A UL rating refers to a product safety classification provided by the UL company. UL tests the safety of appliances and other items. Products that meet UL's standards can carry the statement "UL Listed" or "UL Classified" on its packaging. This statement can include the UL Mark, which in the United States consists of the UL letters printed in black on a white background and surrounded by a black circle.
A product receives a UL certification after undergoing a series of tests. UL uses its own standards along with national standards to evaluate a product's safety and performance. UL may also endorse the components of a particular product without certifying the end product. In this case, the product can state that it contains a UL recognized component. UL does not endorse companies.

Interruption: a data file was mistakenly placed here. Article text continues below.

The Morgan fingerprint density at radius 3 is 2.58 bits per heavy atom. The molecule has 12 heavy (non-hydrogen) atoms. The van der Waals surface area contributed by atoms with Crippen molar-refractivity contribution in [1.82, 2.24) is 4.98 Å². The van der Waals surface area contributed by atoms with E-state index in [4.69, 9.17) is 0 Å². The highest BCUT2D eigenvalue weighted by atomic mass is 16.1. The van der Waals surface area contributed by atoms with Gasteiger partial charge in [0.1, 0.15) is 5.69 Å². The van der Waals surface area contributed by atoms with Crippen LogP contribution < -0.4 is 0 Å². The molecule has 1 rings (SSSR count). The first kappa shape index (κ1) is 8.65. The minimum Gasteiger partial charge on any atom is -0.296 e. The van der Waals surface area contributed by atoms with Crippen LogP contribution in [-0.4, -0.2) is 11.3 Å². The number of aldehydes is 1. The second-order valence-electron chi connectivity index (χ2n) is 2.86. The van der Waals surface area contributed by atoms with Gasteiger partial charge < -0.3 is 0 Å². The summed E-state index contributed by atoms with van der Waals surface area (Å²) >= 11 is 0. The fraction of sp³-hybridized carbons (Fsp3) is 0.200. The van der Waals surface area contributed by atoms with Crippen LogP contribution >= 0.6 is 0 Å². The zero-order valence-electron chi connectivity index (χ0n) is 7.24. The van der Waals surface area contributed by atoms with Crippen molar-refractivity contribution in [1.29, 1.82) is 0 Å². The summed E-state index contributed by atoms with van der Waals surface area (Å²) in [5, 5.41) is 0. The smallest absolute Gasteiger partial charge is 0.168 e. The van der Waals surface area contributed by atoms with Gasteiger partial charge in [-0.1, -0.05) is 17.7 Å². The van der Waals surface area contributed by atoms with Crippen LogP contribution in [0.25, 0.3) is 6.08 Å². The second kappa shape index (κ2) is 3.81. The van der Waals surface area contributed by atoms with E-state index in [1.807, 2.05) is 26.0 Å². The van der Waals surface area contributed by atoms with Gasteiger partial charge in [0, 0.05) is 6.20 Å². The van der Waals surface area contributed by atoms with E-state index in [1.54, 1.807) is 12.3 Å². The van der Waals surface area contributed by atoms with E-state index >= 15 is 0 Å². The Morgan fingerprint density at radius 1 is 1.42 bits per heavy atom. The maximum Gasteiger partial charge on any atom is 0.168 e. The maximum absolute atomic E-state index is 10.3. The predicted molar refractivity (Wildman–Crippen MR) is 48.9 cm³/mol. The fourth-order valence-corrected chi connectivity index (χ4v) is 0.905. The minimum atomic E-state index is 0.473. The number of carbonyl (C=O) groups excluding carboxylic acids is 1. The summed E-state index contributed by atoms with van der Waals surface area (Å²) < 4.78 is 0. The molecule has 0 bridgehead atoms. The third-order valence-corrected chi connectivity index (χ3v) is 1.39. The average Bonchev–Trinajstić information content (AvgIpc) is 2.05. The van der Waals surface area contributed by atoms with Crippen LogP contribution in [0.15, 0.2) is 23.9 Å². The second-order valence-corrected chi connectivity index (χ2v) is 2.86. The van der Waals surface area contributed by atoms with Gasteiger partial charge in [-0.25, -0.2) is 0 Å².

An electrical engineer, William Henry Merrill, founded UL as Underwriters Laboratories in Chicago in 1894. UL initially worked on developing standards and safety tests for electrical and fire safety products. The first item to carry the UL Mark was a fire extinguisher in 1904. Since then other items to carry the UL Mark include batteries, cooking appliances and lamps.
UL has expanded its work to include other areas such as food and water quality. It also provides safety training.